House Hunting in Argentina: A Historic Flat in Central Buenos Aires
While transactions fell sharply in 2020, not every sector languished. While Buenos Aires’s lockdown, from March through November, curtailed property tours, it also shifted buyers’ interest from the city to roomier homes in gated communities in the northern suburbs, said Herman Faigenbaum, managing director with Cushman & Wakefield in Argentina.
“That market has exploded,” he said, adding that the low cost of construction has made it more attractive for families to buy plots and build homes. (Mr. Faigenbaum estimated the average price for an apartment in Buenos Aires at about $167 a square foot, based on data models used by Reporte Inmobiliario, the South American real estate portal.)
Within the city, buyers who remained active were drawn both to smaller, lower-density buildings and to larger mixed-use buildings with retail, office, commercial and amenities that resemble “a small club within the city,” Mr. Faigenbaum said. Amenity-rich complexes, which were popular years ago before losing some of their luster, are hot again, he said.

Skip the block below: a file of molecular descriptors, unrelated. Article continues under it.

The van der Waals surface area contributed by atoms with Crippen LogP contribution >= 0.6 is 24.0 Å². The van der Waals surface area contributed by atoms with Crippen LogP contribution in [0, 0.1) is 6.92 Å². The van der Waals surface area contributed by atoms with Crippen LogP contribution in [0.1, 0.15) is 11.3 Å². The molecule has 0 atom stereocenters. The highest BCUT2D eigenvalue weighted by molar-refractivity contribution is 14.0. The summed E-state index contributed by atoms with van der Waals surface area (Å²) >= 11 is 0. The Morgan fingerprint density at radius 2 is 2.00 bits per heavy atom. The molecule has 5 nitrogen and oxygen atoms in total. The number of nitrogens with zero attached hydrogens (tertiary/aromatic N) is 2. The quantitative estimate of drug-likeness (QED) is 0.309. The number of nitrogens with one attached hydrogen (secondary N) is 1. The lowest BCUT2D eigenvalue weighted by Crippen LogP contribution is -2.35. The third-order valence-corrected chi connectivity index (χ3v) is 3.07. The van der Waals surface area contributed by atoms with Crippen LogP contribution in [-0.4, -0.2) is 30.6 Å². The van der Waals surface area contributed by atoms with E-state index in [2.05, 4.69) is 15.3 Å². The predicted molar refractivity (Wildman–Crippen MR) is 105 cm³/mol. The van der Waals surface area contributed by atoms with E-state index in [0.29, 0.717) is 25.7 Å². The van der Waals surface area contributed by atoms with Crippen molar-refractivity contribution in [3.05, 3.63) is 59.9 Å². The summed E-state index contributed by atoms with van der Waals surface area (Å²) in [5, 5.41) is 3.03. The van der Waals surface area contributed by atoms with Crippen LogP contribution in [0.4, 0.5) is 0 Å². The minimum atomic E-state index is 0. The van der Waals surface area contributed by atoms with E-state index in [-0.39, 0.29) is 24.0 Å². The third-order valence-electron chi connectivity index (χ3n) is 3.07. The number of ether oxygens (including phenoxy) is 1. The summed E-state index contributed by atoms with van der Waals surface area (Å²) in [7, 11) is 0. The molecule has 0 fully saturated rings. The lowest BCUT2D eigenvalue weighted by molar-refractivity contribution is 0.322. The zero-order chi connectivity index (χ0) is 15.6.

Ms. Massa said the city’s trio of chic waterfront neighborhoods — Belgrano, Recoleta and Palermo — remain in demand. And Mr. Faigenbaum added that Villa Crespo and Chacarita, adjacent to those areas, saw spillover interest. “The pandemic has really driven those pieces of real estate to become more valuable,” he said.
Overall, Ms. Massa said, sales volume at her agency withered last year, leaving “more rentals than sales.” One reason is that buyers are expecting lower prices, but in many cases sellers are holding firm, she said. A lot of property is owned outright in Argentina, or with small mortgages, reducing pressure on sellers of high-end properties to unload for fear of burdensome payments.
“When we are in this premium market, even though the apartment may be empty, owners try to defend their prices,” she said.
www.nytimes.com 2021-02-10 14:30:14